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Spongebob Squarepants: The Broadway Musical Provides a Zany Splash of Color to New York

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It has been about 18 ⅔ years since Spongebob Squarepants first aired on TVs nationwide.  Since that moment, the show has exploded in popularity, becoming one of Nickelodeon’s most well-known programs and amassing a merchandising empire of over $13 billion.  The next logical step for the franchise was an expansion into the world of theatre. With plans for a Spongebob Squarepants musical announced in 2015, expectations were high, and many questions arose.  How would the undersea life of Bikini Bottom be represented by real humans? What would the set look like?  Would the premise of the musical take a different turn from the show itself? Who will write the lyrics to the songs?

These questions were answered when the musical opened in 2016 for a run in Chicago and then moved to Broadway in December 2017 where it is running currently.  The results of the musical blew audiences away. From the ingenious costumes to the colorful and bright set design, viewers were able to see the extensive thought put into the show to ensure that it would be enjoyed by diverse audiences while maintaining its roots to the show.

Audience members entering the Palace Theatre on Broadway were immediately greeted with aisles and a stage decked from ceiling to floor to look like the calm coral reef Spongebob and his friends call home.  Blue streamers covered the walls, pool noodles were utilized to create coral and kelp, and neon flowers were hung to simulate the characteristic sky of Bikini Bottom. These set pieces were instrumental in bringing Spongebob’s world to life and really made viewers feel as if they were actually fellow sea creatures.  David Zinn, the designer of the musical, excelled in his job of capturing the watery world in the TV show and adapting it for a theatre.

The actors themselves did an excellent job of bringing the characters to life.  Ethan Slater, a redhead dressed in a yellow shirt, red tie, and brown pants, shines as the titular character and has the mannerisms and voice to boot.  His best friend Patrick Star is played by Danny Skinner, a jolly man fitted with a pink Hawaiian shirt, a green bathing suit, and a pink pompadour. Squidward Tentacles is portrayed by Gavin Lee, a British man who is able to nail Mr. Tentacles iconic voice to a tee and solves the “multiple legs” problem by adding prosthetics to the costume.  After seeing these characters act, sing, and dance about topics ranging from Mermaid Man to the Krusty Krab to their love of Bikini Bottom, one is unable to separate the character from the actor and cannot imagine anyone else who could portray the characters so accurately. Mr. Zinn once again perfectly nailed the costumes by transforming the characters’ outfits for humans to wear without having to put them in the bulky costumes one sees on Halloween.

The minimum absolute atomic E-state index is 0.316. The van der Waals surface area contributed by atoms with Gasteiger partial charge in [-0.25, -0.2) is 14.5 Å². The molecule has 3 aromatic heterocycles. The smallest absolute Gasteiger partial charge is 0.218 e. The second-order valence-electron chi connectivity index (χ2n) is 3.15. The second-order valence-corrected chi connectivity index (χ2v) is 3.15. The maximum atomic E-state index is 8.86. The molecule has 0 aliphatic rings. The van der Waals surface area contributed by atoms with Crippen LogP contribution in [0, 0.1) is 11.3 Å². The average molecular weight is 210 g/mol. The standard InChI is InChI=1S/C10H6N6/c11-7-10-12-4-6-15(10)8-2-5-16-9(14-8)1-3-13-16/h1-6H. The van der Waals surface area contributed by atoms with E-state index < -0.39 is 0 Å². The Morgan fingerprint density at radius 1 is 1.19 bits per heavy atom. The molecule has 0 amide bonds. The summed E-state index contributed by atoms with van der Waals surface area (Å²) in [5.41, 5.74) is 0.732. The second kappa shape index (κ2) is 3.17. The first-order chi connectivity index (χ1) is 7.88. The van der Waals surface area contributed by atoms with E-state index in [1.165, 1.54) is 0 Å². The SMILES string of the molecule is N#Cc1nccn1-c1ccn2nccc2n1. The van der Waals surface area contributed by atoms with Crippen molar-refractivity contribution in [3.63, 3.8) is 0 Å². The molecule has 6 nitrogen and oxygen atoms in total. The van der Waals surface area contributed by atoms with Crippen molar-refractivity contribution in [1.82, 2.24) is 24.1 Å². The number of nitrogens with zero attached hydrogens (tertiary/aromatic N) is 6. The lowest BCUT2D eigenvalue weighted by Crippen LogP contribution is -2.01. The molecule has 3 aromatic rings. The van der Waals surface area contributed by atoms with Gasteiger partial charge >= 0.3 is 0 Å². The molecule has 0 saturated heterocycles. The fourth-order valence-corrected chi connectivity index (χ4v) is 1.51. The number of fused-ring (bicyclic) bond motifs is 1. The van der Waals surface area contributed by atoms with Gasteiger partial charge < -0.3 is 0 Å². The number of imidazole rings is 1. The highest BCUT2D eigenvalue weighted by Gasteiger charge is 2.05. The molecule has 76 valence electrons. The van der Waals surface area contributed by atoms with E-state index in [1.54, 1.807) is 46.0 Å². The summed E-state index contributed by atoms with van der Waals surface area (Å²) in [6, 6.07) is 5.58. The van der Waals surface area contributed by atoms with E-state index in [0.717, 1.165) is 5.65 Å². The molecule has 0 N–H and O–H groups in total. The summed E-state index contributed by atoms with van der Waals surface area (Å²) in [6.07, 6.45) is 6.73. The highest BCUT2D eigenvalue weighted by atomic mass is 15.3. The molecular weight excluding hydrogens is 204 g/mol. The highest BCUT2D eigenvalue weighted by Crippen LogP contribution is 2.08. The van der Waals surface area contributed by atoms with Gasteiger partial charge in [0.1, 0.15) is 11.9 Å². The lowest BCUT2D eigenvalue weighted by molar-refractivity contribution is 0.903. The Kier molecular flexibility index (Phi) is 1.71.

The story is another commendable part of the show.  Written by Kyle Jarrow, Bikini Bottom is threatened with an apocalypse-creating volcano eruption, and Spongebob, Patrick, and Sandy are the only ones who can save their town.  Meanwhile, evil Plankton plots to use the citizens’ fear to persuade them to relocate to a city where his Chum Buckets will be the only restaurant available. All the while, the story addresses topical issues: the Mayor, in a bureaucratic fashion,  informs Bikini Bottom citizens that she will form a committee to discuss the issue of finding a solution to the volcanic crisis, and Sandy Cheeks encounters xenophobia from the citizens due to her being a squirrel from Texas. The script provides a balance of zaniness and emotion for Spongebob-lovers to enjoy, which increases the delight audiences will have.

The highlight of the show is the music.  The complete set of songs come from pop and rock heavyweights such as John Legend, David Bowie, Panic! At the Disco, The Plain White T’s, and Aerosmith.  Even rapper T.I. gets in on the underwater action by co-writing a hip-hop number complete with a rapping Plankton. The strength of the songwriters combined with the energy of the cast combines to create a tracklist filled with variety and intensity while also addressing the jokes and gags of the TV show.

A warning, however: If you are not a Spongebob Squarepants fan, or have not spent significant amounts of time with someone who does, it is very likely you won’t enjoy the musical.  The show relies heavily on translating all of the signature spontaneity and irreverent comedy from the silver screen to the stage.  Exhausted parents and Spongebob haters will find it hard to keep attention levels up.  But to those who have had Spongebob as a significant part of their childhood, get ready for quite possibly one of the most high-energy and exciting musicals you’ve ever seen.

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Spongebob Squarepants: The Broadway Musical Provides a Zany Splash of Color to New York